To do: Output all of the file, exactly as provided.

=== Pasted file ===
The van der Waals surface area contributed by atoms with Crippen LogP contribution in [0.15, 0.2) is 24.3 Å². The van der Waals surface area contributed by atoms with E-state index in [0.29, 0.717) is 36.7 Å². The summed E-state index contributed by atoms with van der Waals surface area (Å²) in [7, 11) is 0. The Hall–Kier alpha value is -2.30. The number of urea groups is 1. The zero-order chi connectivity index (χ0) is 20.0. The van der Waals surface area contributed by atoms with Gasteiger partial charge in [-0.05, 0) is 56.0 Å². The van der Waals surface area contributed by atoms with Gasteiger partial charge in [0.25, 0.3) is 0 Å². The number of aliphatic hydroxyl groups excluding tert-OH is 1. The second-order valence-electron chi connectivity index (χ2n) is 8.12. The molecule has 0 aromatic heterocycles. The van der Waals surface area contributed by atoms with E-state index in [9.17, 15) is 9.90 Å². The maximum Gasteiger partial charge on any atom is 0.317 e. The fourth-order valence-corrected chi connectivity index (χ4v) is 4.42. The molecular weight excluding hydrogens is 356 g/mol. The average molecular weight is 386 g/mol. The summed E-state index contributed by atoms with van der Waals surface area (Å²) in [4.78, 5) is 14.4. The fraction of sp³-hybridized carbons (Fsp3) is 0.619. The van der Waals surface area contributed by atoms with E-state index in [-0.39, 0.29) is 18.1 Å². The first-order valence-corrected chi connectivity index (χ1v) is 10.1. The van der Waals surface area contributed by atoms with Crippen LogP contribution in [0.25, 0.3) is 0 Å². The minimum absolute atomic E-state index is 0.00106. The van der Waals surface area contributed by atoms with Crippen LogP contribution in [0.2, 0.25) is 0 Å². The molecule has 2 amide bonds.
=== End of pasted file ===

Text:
The van der Waals surface area contributed by atoms with Crippen LogP contribution in [0.15, 0.2) is 24.3 Å². The van der Waals surface area contributed by atoms with E-state index in [0.29, 0.717) is 36.7 Å². The summed E-state index contributed by atoms with van der Waals surface area (Å²) in [7, 11) is 0. The Hall–Kier alpha value is -2.30. The number of urea groups is 1. The zero-order chi connectivity index (χ0) is 20.0. The van der Waals surface area contributed by atoms with Gasteiger partial charge in [-0.05, 0) is 56.0 Å². The van der Waals surface area contributed by atoms with Gasteiger partial charge in [0.25, 0.3) is 0 Å². The number of aliphatic hydroxyl groups excluding tert-OH is 1. The second-order valence-electron chi connectivity index (χ2n) is 8.12. The molecule has 0 aromatic heterocycles. The van der Waals surface area contributed by atoms with E-state index in [9.17, 15) is 9.90 Å². The maximum Gasteiger partial charge on any atom is 0.317 e. The fourth-order valence-corrected chi connectivity index (χ4v) is 4.42. The molecular weight excluding hydrogens is 356 g/mol. The average molecular weight is 386 g/mol. The summed E-state index contributed by atoms with van der Waals surface area (Å²) in [4.78, 5) is 14.4. The fraction of sp³-hybridized carbons (Fsp3) is 0.619. The van der Waals surface area contributed by atoms with E-state index in [-0.39, 0.29) is 18.1 Å². The first-order valence-corrected chi connectivity index (χ1v) is 10.1. The van der Waals surface area contributed by atoms with Crippen LogP contribution in [0.25, 0.3) is 0 Å². The minimum absolute atomic E-state index is 0.00106. The van der Waals surface area contributed by atoms with Crippen LogP contribution in [0.2, 0.25) is 0 Å². The molecule has 2 amide bonds.